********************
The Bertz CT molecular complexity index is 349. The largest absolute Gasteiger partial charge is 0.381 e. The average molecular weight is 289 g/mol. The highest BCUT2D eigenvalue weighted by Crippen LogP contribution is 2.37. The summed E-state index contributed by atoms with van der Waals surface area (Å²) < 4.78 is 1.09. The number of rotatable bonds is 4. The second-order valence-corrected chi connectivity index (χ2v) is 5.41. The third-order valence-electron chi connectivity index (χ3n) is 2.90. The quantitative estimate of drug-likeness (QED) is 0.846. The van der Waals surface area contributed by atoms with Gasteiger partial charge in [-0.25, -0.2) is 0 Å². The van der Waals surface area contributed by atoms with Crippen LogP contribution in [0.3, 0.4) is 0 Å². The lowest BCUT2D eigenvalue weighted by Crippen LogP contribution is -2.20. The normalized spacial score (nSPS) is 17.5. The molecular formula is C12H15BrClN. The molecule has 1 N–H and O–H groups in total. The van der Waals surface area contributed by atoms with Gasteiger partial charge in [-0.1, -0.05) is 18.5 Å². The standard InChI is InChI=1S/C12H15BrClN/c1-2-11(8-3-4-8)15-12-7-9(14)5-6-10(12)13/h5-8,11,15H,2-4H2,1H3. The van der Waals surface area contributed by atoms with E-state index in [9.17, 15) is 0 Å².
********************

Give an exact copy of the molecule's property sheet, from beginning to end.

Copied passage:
The Bertz CT molecular complexity index is 349. The largest absolute Gasteiger partial charge is 0.381 e. The average molecular weight is 289 g/mol. The highest BCUT2D eigenvalue weighted by Crippen LogP contribution is 2.37. The summed E-state index contributed by atoms with van der Waals surface area (Å²) < 4.78 is 1.09. The number of rotatable bonds is 4. The second-order valence-corrected chi connectivity index (χ2v) is 5.41. The third-order valence-electron chi connectivity index (χ3n) is 2.90. The quantitative estimate of drug-likeness (QED) is 0.846. The van der Waals surface area contributed by atoms with Gasteiger partial charge in [-0.25, -0.2) is 0 Å². The van der Waals surface area contributed by atoms with Crippen LogP contribution in [0.3, 0.4) is 0 Å². The lowest BCUT2D eigenvalue weighted by Crippen LogP contribution is -2.20. The normalized spacial score (nSPS) is 17.5. The molecular formula is C12H15BrClN. The molecule has 1 N–H and O–H groups in total. The van der Waals surface area contributed by atoms with Gasteiger partial charge in [-0.1, -0.05) is 18.5 Å². The standard InChI is InChI=1S/C12H15BrClN/c1-2-11(8-3-4-8)15-12-7-9(14)5-6-10(12)13/h5-8,11,15H,2-4H2,1H3. The van der Waals surface area contributed by atoms with E-state index in [9.17, 15) is 0 Å².